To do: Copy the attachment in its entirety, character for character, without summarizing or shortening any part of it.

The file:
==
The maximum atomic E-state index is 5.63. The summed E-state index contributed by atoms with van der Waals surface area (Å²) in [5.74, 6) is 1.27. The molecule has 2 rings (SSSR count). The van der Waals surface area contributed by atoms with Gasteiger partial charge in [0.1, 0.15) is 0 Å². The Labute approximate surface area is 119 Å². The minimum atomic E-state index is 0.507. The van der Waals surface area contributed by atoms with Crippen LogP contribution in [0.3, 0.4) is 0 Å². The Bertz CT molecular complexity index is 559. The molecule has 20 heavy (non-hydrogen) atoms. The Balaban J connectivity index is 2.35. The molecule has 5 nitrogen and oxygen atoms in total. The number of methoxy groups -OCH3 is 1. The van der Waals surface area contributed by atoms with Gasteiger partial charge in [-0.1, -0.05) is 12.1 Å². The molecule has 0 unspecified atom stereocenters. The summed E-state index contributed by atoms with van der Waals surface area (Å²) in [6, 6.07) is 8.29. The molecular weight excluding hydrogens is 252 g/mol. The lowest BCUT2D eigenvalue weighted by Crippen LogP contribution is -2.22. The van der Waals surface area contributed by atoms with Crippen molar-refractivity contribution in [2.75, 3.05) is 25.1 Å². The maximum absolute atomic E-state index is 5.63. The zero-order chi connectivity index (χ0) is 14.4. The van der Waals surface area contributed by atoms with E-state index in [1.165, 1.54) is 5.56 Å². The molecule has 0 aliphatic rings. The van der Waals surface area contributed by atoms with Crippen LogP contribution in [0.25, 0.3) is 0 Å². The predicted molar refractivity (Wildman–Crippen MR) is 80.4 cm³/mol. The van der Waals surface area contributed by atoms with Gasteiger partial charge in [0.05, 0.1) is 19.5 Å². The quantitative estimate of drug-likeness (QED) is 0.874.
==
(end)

The maximum atomic E-state index is 5.63. The summed E-state index contributed by atoms with van der Waals surface area (Å²) in [5.74, 6) is 1.27. The molecule has 2 rings (SSSR count). The van der Waals surface area contributed by atoms with Gasteiger partial charge in [0.1, 0.15) is 0 Å². The Labute approximate surface area is 119 Å². The minimum atomic E-state index is 0.507. The van der Waals surface area contributed by atoms with Crippen LogP contribution in [0.3, 0.4) is 0 Å². The Bertz CT molecular complexity index is 559. The molecule has 20 heavy (non-hydrogen) atoms. The Balaban J connectivity index is 2.35. The molecule has 5 nitrogen and oxygen atoms in total. The number of methoxy groups -OCH3 is 1. The van der Waals surface area contributed by atoms with Gasteiger partial charge in [-0.1, -0.05) is 12.1 Å². The molecule has 0 unspecified atom stereocenters. The summed E-state index contributed by atoms with van der Waals surface area (Å²) in [6, 6.07) is 8.29. The molecular weight excluding hydrogens is 252 g/mol. The lowest BCUT2D eigenvalue weighted by Crippen LogP contribution is -2.22. The van der Waals surface area contributed by atoms with Crippen molar-refractivity contribution in [2.75, 3.05) is 25.1 Å². The maximum absolute atomic E-state index is 5.63. The zero-order chi connectivity index (χ0) is 14.4. The van der Waals surface area contributed by atoms with E-state index in [1.165, 1.54) is 5.56 Å². The molecule has 0 aliphatic rings. The van der Waals surface area contributed by atoms with Crippen LogP contribution in [0.25, 0.3) is 0 Å². The predicted molar refractivity (Wildman–Crippen MR) is 80.4 cm³/mol. The van der Waals surface area contributed by atoms with Gasteiger partial charge in [0.05, 0.1) is 19.5 Å². The quantitative estimate of drug-likeness (QED) is 0.874.